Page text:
It shouldn’t be this way. Aus­tralia to­day has a for­mal level of pro­fes­sional qual­i­fi­ca­tions in­com­pa­ra­bly higher than any co­hort in our his­tory since Bri­tish coloni­sa­tion. Ac­cord­ing to the Aus­tralian Bureau of Statis­tics, there are more than 6.5 mil­lion grad­u­ates now liv­ing in Aus­tralia, 27 per cent of the pop­u­la­tion – nearly 14 times more than in the 1970s.

That ought to mean that the level of com­mu­nity en­gage­ment and com­mit­ment to work­ing out com­plex is­sues and find­ing so­lu­tions ought to be at an un­prece­dented level. Right?

Well, no.

It could be ar­gued, de­press­ingly, that there is an in­verse re­la­tion­ship be­tween the growth of uni­ver­si­ties and the level of com­mu­nity en­gage­ment in pol­i­tics. In fact, the level of po­lit­i­cal dis­course was far more so­phis­ti­cated in 1860s Amer­ica than it is to­day in 2018 in ei­ther coun­try.

In 1860, Abra­ham Lin­coln be­came the first Re­pub­li­can Party can­di­date to be elected pres­i­dent of the United States. At that time, ac­cess to ed­u­ca­tion was rather prim­i­tive, ex­cept in some cities on the east coast, with lim­ited com­mu­ni­ca­tion by rail­ways, roads, canals, tele­graph, news­pa­pers and postal ser­vices.

Lin­coln was re­flec­tive and self-doubt­ing. He talked in testable propo­si­tions, ev­i­dence-based, with sen­tences, para­graphs and chap­ters. He ap­pealed to “the bet­ter an­gels of our na­ture”. He never used his own name in a speech. He never talked down to his lis­ten­ers. He wrote won­der­ful let­ters.

On Fe­bru­ary 27, 1860, six months be­fore his elec­tion as pres­i­dent, Lin­coln de­liv­ered a very com­plex speech about slav­ery and its po­lit­i­cal im­pli­ca­tions at the Cooper Union in New York City. It was his first speech in New York and its im­pact was dra­matic.

Four New York news­pa­pers pub­lished the full text – 7500 words – and it was reprinted in hun­dreds of dif­fer­ent for­mats through­out the na­tion. The speech rapidly trans­formed Lin­coln from be­ing merely a “favourite son” from Illi­nois to a na­tional fig­ure. It was a ma­jor fac­tor in se­cur­ing him the Re­pub­li­can nom­i­na­tion for pres­i­dent.

In 1860, the tech­nol­ogy was prim­i­tive but the ideas in Lin­coln’s speech were pro­found. His po­lit­i­cal views, pub­lished on broad­sheets through­out the na­tion, were extremely sub­tle and nu­anced, with­out bit­ter­ness, per­sonal at­tack or ex­ag­ger­a­tion. He could al­ways see the other side of an ar­gu­ment and of­ten set it out, fairly. He was widely read but kept his re­li­gion (if any) to him­self.

As he told congress in 1862: “The dog­mas of the quiet past are in­ad­e­quate to the stormy present … As our [chal­lenges are] new, so we must think anew, and act anew. We must dis­en­thrall our­selves … We can­not es­cape his­tory. We ... will be re­mem­bered in spite of our­selves …”

Lin­coln de­liv­ered his fa­mous Get­tys­burg Ad­dress in Novem­ber 1863 at the ded­i­ca­tion of a Civil War ceme­tery.

I have long spec­u­lated what Lin­coln might have said in 2018.

Lin­coln’s speech was only 272 words long. My draft is ex­actly the same length. There are 12 echoes of Lin­coln’s text in mine, the words in in­verted com­mas are Mar­garet Thatcher’s from 1988:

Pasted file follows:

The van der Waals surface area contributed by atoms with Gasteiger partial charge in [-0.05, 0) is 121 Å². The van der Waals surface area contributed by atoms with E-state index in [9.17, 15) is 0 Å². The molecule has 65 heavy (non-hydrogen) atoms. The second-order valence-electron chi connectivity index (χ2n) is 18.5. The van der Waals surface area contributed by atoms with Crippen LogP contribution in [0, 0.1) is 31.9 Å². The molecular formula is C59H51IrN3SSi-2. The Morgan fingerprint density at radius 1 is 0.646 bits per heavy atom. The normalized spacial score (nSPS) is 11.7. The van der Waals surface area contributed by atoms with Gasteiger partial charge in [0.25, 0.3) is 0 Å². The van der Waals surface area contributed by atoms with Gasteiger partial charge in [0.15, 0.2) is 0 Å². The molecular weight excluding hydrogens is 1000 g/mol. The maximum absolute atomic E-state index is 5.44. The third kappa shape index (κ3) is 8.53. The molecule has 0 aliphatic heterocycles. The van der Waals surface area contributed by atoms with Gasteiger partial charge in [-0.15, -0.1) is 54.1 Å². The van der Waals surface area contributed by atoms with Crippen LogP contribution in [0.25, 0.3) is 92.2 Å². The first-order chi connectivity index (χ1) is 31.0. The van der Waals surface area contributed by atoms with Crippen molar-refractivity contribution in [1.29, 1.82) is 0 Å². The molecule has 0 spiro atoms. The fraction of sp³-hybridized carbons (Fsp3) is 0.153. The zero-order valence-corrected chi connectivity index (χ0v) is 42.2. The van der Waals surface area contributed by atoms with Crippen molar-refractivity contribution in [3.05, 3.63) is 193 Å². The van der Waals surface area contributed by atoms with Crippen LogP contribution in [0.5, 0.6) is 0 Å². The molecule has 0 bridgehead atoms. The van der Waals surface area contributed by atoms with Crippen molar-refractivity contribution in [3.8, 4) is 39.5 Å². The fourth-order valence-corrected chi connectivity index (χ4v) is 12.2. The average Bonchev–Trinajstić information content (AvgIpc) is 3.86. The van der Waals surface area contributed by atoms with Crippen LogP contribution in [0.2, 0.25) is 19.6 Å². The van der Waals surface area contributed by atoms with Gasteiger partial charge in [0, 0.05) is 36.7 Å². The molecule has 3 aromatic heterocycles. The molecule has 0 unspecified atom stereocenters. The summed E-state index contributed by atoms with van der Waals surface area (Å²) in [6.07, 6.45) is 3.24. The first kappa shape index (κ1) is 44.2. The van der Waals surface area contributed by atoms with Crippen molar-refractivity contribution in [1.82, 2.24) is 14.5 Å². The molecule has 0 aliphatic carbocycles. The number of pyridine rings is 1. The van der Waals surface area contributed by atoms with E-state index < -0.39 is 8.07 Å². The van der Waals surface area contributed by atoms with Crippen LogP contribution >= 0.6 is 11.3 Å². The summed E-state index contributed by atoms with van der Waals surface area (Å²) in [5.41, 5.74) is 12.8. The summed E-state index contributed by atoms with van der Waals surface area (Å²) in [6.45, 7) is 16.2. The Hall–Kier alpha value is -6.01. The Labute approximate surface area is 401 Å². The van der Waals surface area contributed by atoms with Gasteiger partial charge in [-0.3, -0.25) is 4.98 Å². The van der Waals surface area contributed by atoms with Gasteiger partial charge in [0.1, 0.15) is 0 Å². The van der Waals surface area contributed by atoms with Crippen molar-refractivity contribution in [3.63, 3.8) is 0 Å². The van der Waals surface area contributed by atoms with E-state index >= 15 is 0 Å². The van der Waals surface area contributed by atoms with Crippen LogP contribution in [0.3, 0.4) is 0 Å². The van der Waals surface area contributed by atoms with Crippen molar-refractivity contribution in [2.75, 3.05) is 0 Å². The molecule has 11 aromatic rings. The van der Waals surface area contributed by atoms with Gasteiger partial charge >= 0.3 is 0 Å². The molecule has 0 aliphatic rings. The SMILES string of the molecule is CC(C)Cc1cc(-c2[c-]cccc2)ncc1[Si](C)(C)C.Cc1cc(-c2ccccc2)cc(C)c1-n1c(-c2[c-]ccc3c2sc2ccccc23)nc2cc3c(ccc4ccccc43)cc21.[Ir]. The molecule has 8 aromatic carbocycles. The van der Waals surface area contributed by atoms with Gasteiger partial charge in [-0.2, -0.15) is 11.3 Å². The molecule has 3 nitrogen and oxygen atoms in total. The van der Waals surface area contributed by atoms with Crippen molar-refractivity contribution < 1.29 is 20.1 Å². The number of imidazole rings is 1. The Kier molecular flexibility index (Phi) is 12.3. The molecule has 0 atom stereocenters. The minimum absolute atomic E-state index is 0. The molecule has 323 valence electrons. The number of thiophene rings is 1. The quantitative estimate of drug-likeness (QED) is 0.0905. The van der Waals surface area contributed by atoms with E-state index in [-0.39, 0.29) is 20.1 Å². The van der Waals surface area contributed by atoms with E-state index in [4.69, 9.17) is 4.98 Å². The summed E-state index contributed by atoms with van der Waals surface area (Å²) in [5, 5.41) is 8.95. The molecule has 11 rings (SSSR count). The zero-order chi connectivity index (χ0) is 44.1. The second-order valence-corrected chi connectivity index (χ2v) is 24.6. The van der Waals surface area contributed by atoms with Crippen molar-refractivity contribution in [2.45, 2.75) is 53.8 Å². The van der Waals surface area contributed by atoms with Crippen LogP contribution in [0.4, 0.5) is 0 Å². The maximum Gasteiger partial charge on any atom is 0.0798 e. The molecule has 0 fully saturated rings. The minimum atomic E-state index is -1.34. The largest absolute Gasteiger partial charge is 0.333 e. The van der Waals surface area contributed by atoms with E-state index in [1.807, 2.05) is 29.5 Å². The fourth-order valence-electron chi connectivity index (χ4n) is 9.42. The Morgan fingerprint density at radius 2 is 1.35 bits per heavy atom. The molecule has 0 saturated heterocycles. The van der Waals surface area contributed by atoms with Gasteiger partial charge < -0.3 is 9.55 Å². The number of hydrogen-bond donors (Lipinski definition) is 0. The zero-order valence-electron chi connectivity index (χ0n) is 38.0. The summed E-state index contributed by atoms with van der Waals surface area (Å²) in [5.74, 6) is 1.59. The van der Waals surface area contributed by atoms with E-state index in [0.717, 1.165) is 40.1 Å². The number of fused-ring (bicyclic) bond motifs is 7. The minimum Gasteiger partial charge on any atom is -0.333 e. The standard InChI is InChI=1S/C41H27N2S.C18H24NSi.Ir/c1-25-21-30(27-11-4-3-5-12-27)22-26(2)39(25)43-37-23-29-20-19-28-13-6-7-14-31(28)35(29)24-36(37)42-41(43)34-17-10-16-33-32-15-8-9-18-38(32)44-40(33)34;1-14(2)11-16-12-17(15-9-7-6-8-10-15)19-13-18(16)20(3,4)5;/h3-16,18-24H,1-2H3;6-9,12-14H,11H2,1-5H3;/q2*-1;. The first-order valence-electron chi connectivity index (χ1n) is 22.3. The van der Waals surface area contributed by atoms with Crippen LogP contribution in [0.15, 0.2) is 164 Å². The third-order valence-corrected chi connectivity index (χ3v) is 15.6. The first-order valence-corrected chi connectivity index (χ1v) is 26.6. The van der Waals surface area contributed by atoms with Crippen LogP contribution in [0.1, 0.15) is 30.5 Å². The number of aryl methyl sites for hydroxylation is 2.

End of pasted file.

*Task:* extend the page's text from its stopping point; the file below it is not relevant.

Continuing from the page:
Eigh­teen years ago, hu­man­ity en­tered the 21st cen­tury, fac­ing un­prece­dented chal­lenges. Global pop­u­la­tion ex­pands, life ex­pectancy – both in rich and poor na­tions – and con­sump­tion lev­els rise un­sus­tain­ably.

Earth’s raw ma­te­ri­als are fi­nite. Wa­ter, forests, arable land are un­der in­creas­ing pres­sure, com­pounded by “a mas­sive ex­per­i­ment with the sys­tem of the planet it­self” caus­ing cli­mate change and ex­treme weather events. Rich, pow­er­ful na­tions ex­ploit weak, paral­ysed states.

Now we are en­gaged in a great global con­flict of val­ues. Gaps be­tween in­con­ceiv­able wealth and des­per­ate dis­pos­ses­sion cre­ate po­lit­i­cal in­sta­bil­ity, en­cour­ag­ing ter­ror­ism and fun­da­men­tal­ism.

Al­though science and tech­nol­ogy an­ni­hi­late bound­aries, na­tions turn in­ward, re­in­forc­ing tribal val­ues; po­lit­i­cal lead­ers retreat from global goals of com­pas­sion, rec­on­cil­i­a­tion and mu­tual un­der­stand­ing. There is wide­spread racism, na­tion­al­ism, mil­i­tarism, re­li­gious ha­tred, demo­cratic pop­ulism, sup­pres­sion of dis­sent; we’re us­ing pro­pa­ganda, re­solv­ing prob­lems by vi­o­lence, pro­mot­ing fear of dif­fer­ence, at­tack­ing or­gan­ised labour, weak­en­ing the rule of law, us­ing state vi­o­lence, tor­ture, ex­e­cu­tion. Ev­i­dence-based poli­cies are dis­placed by ap­peals to fear and anger.

The great tasks be­fore us are to ded­i­cate our­selves to recog­nise that en­vi­ron­ment and econ­omy are in­ex­tri­ca­bly linked, and act ac­cord­ingly. The hu­man con­di­tion is frag­ile, and we must aban­don rigid think­ing, con­fus­ing prej­u­dice with prin­ci­ple.

We must con­se­crate our­selves to sav­ing Planet Earth, our home, where our species, Homo sapi­ens, lives and de­pends for sur­vival. All na­tions, and all peo­ple, must ded­i­cate them­selves to pro­tect­ing our global home rather than the short-term na­tional, re­gional or tribal in­ter­est. We must highly re­solve to save the air, save the soil, save the oceans to guar­an­tee that our species, and the no­blest as­pects of its cul­ture, shall not per­ish from

• the Earth.


BARRY JONES was a min­is­ter in the Hawke gov­ern­ment and twice served as the ALP na­tional pres­i­dent.